3, 2, 1… Re|Shape Cultural Policies in Africa!

On 21 March 2018, UNESCO’s 2018 Global Report "Re|Shaping Cultural Policies" was launched at the Théodore Monod Museum of African Art, bringing together nearly 200 people, including representatives from various cultural and public institutions. Organized in cooperation with the Ministry of Culture and the Fundamental Institute of Black Africa (IFAN), the event was part of a series of seminars on cultural policies in Senegal.

Today, cultural industries are worth US$ 2,250 billion and employ 30 million people worldwide. However, questions remain over whether this new creative economy can promote a greater diversity of cultural goods and services. To address these questions, "Re|Shaping Cultural Policies" analyzes the implementation of the 2005 UNESCO Convention on Protection and Promotion of the Diversity of Cultural Expressions and evaluates policies that support creativity around the world .

Lamine Sarr, Director of the Cabinet of the Minister of Culture, Abdoulaye Touré, Director of IFAN and Aliou Ly, Secretary General of the Senegalese National Commission for UNESCO, opened the event.

"The Global Report reminds us that contemporary creativity is at the heart of the sustainable development of societies. Promote pluralism and democratize cultural practices, especially for women; invest in digital; support the economic and social rights of artists, including copyright; and involve cultural actors and civil society: those are our priorities for the years to come," said Lamine Sarr.

Ms. Danielle Cliche, Secretary of the 2005 Convention, then presented the main conclusions and recommendations of the Report: "This report is a roadmap, particularly to help establish sustainable, participatory and transparent systems of governance for culture. We must continue to inspire cultural policies and measures around the world for freedom, access and openness, "she said.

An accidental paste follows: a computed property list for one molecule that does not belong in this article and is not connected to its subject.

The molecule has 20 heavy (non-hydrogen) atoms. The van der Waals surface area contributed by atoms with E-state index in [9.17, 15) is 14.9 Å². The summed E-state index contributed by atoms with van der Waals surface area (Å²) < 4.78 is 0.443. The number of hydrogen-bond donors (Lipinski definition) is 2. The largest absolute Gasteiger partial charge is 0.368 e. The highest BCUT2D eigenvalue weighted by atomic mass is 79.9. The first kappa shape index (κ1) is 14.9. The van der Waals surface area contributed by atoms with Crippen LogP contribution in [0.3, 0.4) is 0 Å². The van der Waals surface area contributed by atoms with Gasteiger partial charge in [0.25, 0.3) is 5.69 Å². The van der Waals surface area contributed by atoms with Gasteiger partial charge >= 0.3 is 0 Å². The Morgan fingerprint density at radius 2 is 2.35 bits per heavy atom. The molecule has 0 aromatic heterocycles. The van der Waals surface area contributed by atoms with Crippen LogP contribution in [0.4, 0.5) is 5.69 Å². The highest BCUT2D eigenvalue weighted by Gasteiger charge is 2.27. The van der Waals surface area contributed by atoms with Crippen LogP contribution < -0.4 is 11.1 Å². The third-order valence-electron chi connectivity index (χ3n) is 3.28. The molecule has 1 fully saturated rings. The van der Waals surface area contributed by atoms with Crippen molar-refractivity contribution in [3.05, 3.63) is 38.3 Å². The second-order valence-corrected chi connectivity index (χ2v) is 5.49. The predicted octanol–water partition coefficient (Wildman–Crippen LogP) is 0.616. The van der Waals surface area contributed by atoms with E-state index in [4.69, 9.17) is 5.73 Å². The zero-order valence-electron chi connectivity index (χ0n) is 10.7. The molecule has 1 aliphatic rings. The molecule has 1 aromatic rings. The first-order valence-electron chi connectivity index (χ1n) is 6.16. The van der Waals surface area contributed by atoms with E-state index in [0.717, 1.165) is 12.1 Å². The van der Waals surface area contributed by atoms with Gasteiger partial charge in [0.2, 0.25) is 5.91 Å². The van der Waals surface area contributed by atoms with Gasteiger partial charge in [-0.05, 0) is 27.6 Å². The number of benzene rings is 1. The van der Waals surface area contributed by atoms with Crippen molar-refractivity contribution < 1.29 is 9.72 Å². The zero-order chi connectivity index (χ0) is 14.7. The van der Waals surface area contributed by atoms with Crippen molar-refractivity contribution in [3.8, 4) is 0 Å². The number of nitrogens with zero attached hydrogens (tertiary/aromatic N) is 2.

Cultural policies in the age of digital platforms

The first panel discussion, moderated by Moutapha Diop, chief executive of Musik Bi, the first legal music download site in Africa, was an opportunity for him to highlight the sector’s challenges:

"Equitable compensation and distribution of digital revenues between broadcasters and creators are the first challenges. Costs imposed by telecom operators also remain too high, and artists cannot keep up. As recommended by the Global Report, we must also ensure that digital resources are available to everyone."

Esi Atiase, visual artist and videographer and Marion Louisgrand Sylla, director of the Kër Thiossane digital creation center in Dakar, focused on the emergence of new collaborative platforms, allowing new audiences to network, while calling for sustainable financing and support mechanisms.

"The digital environment is constantly changing," said Octavio Kulesz, one of the report's authors. "It is necessary that public institutions intervene at all levels simultaneously facilitating access for consumers,  creativity and the emergence of viable markets"

Cultural policies and gender equality

While women make up half of those working in cultural and creative industries, there is a persistent gap between men and women around the world in terms of pay, access to finance and representation in decision-making positions. For example, the music industry in West Africa remains marked by significant gender disparities. Women account for less than 30% of employees in most occupations in this sector. Among those who are employed, 90% are costumers or hairdressers, positions traditionally considered "feminine".

The second panel, moderated by Hawa Ba, Senegal Director of the Open Society Initiative Foundation for West Africa (OSIWA), included Daniel Gomes (President of the Association of Music Professions in Senegal, AMS), Fatou Kounde, visual artist and director, and Anthony Krause (Head of Policy and Research Unit, UNESCO), and provided an overview of gender equality policies.

"The culture of creativity begins with education," said Fatou Kande. "But these are also life journeys, professional itineraries. It must be demonstrated that women also succeed in cultural professions, can manage their careers and become fully financially independent."

Daniel Gomes recalled that women artists in Senegal can now turn to new professional sectors, once closed to them. "Beyond skills, there are still some obstacles. There is a need to rethink evaluation and eligibility criteria for funding mechanisms," he suggested.